Bubble Eye

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Bubble Eye Goldfish
Extra flotation devices.jpg
Country of origin
Bubble eye
Breed standards

The Bubble Eye is a small variety of fancy goldfish with upward-pointing eyes that are accompanied by two large fluid-filled sacs. It is a dorsal-less fish – good specimens will have a clean back and eye bubbles that match in color and size. Their bubbles are quite delicate, so the fish should be kept separately from boisterous types, as well as sharp tank decor. Although the bubbles will regrow if punctured, an injury could leave the fish prone to infections. The bubbles can disadvantage the fish as it is not a strong swimmer, with a seemingly low bobbing head at times; bubbles are infamous for being sucked into filters and siphons in an aquarium.[1][2]


Bubble eye goldfish(with a dorsal fin) seen from the top

The Bubble Eye normally has an evenly curved back that lacks a dorsal fin. The pair of large pouches of skin attached under its eyes jiggle as it swims.[1] Bubble Eyes have metallic scales, and they are similar to the celestial eye goldfish.[3] The eyes of the Bubble Eye goldfish are normal in the young fry but will start to develop eye bladders three months after hatching.[3] Like ranchu, the bubble eye goldfish lacks a dorsal fin and has a double tail.[4] They normally grow up to 3 to 4 inches in length. If one of their "Bubbles" pop due to pressure or collision with a sharp object, there is a risk of infection where the inside of the sac has been exposed.[5]


The precursor to the Bubble Eye, known as the Toadhead or hama-tou, had upturned eyes and very small, bladder-like sacs.[6][7] Through selective breeding, the bubble eye is currently available with either a long or more rounded body and the choice between matte, metallic or nacreous scales.[8] A recent development of the bubble eye has four eye sacs rather than the usual two.[9] Desirable colors for these fish include red, calico, orange, red and white, and the rare black.[10]


Due to the delicate eye sacs, enthusiasts must ensure that their bubble eye is kept in aquariums free from sharp objects.[11] The water must be changed three times a month to prevent infection, and the gravel filter regularly vacuumed if the aquarium lacks aquatic plants. Some inexperienced owners keep a single fish to minimize the risk of collisions, but the majority of experts consider this unnecessary.[12] However, due to the fish's visual impairment, it is recommended that they are kept with other bubble eyes, black moors, demekins and celestial goldfish to ensure fair competition for food.[13]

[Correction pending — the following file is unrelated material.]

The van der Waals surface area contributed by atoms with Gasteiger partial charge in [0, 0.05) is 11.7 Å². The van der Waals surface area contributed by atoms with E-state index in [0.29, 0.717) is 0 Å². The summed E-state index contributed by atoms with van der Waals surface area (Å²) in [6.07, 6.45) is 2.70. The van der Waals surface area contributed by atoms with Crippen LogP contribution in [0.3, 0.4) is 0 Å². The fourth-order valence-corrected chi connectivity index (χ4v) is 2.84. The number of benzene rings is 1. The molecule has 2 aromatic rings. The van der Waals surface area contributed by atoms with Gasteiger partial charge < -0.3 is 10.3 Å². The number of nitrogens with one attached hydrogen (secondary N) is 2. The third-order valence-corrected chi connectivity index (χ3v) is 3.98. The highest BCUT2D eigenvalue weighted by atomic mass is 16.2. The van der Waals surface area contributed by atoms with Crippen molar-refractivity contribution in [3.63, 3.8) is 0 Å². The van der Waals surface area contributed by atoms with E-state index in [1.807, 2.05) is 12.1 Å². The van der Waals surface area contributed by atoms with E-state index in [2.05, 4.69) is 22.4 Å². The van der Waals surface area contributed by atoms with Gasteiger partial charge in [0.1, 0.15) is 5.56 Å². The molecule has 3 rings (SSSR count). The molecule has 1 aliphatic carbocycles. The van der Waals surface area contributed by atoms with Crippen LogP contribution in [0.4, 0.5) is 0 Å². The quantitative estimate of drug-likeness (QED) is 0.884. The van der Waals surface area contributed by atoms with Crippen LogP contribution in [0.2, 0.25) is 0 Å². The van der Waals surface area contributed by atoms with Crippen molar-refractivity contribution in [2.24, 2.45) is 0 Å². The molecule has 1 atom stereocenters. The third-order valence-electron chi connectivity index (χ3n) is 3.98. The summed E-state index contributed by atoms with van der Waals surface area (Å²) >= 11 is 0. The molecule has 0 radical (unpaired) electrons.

Medical uses[edit]

Researchers in Japan have theorized that the liquid in the bubble eye's sacs could be a stimulant to cell growth.[14] Due to the eye sac's ability to quickly regenerate and refill itself, scientists can milk the same fish every few months with a syringe.[15][16]

See also[edit]


A bubble eye goldfish
  1. ^ a b "Fancy Goldfish: A Complete Guide to Care and Collecting" by Dr. Erik L. Johnson, D.V.M. and Richard E. Hess, Weatherhill, Shambala Publications, Inc., 2006 - ISBN 0-8348-0448-4
  2. ^ "Nutrafin Aquatic News: Goldfishes, Issue #4, 2004, Rolf C. Hagen (U.S.A,) Inc. and Rolf C. Hagen Corp.(Montreal, Canada)". Archived from the original on 2011-11-21. Retrieved 2007-05-26.
  3. ^ a b "An Interpret Guide to Fancy Goldfish" by Dr. Chris Andrews, Interpret Publishing, 2002. - ISBN 1-902389-64-6
  4. ^ "The Goldfish Guide" by Yoshichi Matsui and Herbert Axelrod, 1991.
  5. ^ Free Information Keeping Bubble Eye Goldfish
  6. ^ "Goldfish variants". Archived from the original on 2017-10-07. Retrieved 2017-10-06.
  7. ^ Smartt, Joseph (2008-04-15). Goldfish Varieties and Genetics: Handbook for Breeders. John Wiley & Sons. ISBN 9780470999783.
  8. ^ "Solid goldfish". Archived from the original on 2017-10-07. Retrieved 2017-10-06.
  9. ^ See photo number 6
  10. ^ Pure Goldfish types
  11. ^ Daily Mail
  12. ^ Pets Lady
  13. ^ "Goldfish", by Paul Paradise. 1979.
  14. ^ Sawatari (2009). "Cell growth promoting activity from the eyes of the bubble eye". Zoological Science. 26 (4): 254–8. doi:10.2108/zsj.26.254. PMID 19798918.
  15. ^ "Japanese goldfish experts explore use of bubble eye in medicine". Japan Times. Retrieved 1 September 2018.
  16. ^ Sawatari (2009). "Cell growth promoting activity from the eyes of the bubble eye". Zoological Science. 26 (4): 254–8. doi:10.2108/zsj.26.254. PMID 19798918.

External links[edit]